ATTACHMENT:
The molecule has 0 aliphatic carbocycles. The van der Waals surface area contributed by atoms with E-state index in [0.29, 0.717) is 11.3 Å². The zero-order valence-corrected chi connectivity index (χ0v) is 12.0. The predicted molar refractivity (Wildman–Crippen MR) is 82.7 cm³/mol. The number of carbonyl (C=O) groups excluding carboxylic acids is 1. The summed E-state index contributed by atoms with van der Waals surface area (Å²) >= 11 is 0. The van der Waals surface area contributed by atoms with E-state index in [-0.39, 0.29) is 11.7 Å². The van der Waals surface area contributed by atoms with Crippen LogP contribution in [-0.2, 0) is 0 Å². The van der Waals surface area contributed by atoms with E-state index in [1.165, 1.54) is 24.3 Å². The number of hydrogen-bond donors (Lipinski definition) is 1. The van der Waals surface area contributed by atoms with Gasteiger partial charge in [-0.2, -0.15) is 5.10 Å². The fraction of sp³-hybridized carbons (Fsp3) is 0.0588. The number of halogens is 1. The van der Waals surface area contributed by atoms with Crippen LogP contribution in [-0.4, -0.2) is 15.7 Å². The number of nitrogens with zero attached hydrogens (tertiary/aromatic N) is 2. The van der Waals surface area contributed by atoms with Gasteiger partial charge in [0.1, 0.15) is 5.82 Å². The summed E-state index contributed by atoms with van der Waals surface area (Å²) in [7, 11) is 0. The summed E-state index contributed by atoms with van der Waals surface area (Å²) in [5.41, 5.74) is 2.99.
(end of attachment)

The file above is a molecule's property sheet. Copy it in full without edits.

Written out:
The molecule has 0 aliphatic carbocycles. The van der Waals surface area contributed by atoms with E-state index in [0.29, 0.717) is 11.3 Å². The zero-order valence-corrected chi connectivity index (χ0v) is 12.0. The predicted molar refractivity (Wildman–Crippen MR) is 82.7 cm³/mol. The number of carbonyl (C=O) groups excluding carboxylic acids is 1. The summed E-state index contributed by atoms with van der Waals surface area (Å²) >= 11 is 0. The van der Waals surface area contributed by atoms with E-state index in [-0.39, 0.29) is 11.7 Å². The van der Waals surface area contributed by atoms with Crippen LogP contribution in [-0.2, 0) is 0 Å². The van der Waals surface area contributed by atoms with E-state index in [1.165, 1.54) is 24.3 Å². The number of hydrogen-bond donors (Lipinski definition) is 1. The van der Waals surface area contributed by atoms with Gasteiger partial charge in [-0.2, -0.15) is 5.10 Å². The fraction of sp³-hybridized carbons (Fsp3) is 0.0588. The number of halogens is 1. The van der Waals surface area contributed by atoms with Crippen LogP contribution in [-0.4, -0.2) is 15.7 Å². The number of nitrogens with zero attached hydrogens (tertiary/aromatic N) is 2. The van der Waals surface area contributed by atoms with Gasteiger partial charge in [0.1, 0.15) is 5.82 Å². The summed E-state index contributed by atoms with van der Waals surface area (Å²) in [7, 11) is 0. The summed E-state index contributed by atoms with van der Waals surface area (Å²) in [5.41, 5.74) is 2.99.